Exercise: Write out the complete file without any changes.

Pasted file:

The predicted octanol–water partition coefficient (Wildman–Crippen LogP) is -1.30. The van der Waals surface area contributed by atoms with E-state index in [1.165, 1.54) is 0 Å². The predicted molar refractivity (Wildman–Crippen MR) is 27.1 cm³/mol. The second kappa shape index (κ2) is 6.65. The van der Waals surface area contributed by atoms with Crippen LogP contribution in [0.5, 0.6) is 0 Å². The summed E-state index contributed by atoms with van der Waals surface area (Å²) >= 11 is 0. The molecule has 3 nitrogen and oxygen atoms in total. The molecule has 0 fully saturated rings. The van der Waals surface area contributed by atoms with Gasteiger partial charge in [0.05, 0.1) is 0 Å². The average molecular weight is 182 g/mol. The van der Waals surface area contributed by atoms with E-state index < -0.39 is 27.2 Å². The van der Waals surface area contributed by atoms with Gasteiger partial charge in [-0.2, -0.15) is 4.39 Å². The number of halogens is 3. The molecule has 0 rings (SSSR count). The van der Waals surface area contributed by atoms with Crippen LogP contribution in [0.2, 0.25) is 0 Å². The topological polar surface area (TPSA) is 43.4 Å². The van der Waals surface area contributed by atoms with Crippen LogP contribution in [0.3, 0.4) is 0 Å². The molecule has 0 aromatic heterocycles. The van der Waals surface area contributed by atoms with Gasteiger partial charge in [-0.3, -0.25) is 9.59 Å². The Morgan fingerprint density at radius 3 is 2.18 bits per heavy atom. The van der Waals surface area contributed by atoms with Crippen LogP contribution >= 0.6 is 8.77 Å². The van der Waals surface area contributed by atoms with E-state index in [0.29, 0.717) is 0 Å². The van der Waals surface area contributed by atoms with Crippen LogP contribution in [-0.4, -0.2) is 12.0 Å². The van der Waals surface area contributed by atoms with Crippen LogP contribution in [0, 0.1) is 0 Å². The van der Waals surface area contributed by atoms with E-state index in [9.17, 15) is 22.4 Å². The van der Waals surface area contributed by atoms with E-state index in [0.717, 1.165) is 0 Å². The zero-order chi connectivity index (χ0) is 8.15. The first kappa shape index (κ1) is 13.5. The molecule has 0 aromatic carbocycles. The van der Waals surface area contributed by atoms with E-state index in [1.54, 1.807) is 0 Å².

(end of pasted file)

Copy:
The predicted octanol–water partition coefficient (Wildman–Crippen LogP) is -1.30. The van der Waals surface area contributed by atoms with E-state index in [1.165, 1.54) is 0 Å². The predicted molar refractivity (Wildman–Crippen MR) is 27.1 cm³/mol. The second kappa shape index (κ2) is 6.65. The van der Waals surface area contributed by atoms with Crippen LogP contribution in [0.5, 0.6) is 0 Å². The summed E-state index contributed by atoms with van der Waals surface area (Å²) >= 11 is 0. The molecule has 3 nitrogen and oxygen atoms in total. The molecule has 0 fully saturated rings. The van der Waals surface area contributed by atoms with Gasteiger partial charge in [0.05, 0.1) is 0 Å². The average molecular weight is 182 g/mol. The van der Waals surface area contributed by atoms with E-state index < -0.39 is 27.2 Å². The van der Waals surface area contributed by atoms with Gasteiger partial charge in [-0.2, -0.15) is 4.39 Å². The number of halogens is 3. The molecule has 0 rings (SSSR count). The van der Waals surface area contributed by atoms with Crippen LogP contribution in [0.2, 0.25) is 0 Å². The topological polar surface area (TPSA) is 43.4 Å². The van der Waals surface area contributed by atoms with Crippen LogP contribution in [0.3, 0.4) is 0 Å². The molecule has 0 aromatic heterocycles. The van der Waals surface area contributed by atoms with Gasteiger partial charge in [-0.3, -0.25) is 9.59 Å². The Morgan fingerprint density at radius 3 is 2.18 bits per heavy atom. The van der Waals surface area contributed by atoms with Crippen LogP contribution >= 0.6 is 8.77 Å². The van der Waals surface area contributed by atoms with E-state index in [0.29, 0.717) is 0 Å². The van der Waals surface area contributed by atoms with Crippen LogP contribution in [-0.4, -0.2) is 12.0 Å². The van der Waals surface area contributed by atoms with Crippen LogP contribution in [0, 0.1) is 0 Å². The van der Waals surface area contributed by atoms with E-state index in [9.17, 15) is 22.4 Å². The van der Waals surface area contributed by atoms with E-state index in [0.717, 1.165) is 0 Å². The zero-order chi connectivity index (χ0) is 8.15. The first kappa shape index (κ1) is 13.5. The molecule has 0 aromatic carbocycles. The van der Waals surface area contributed by atoms with E-state index in [1.54, 1.807) is 0 Å².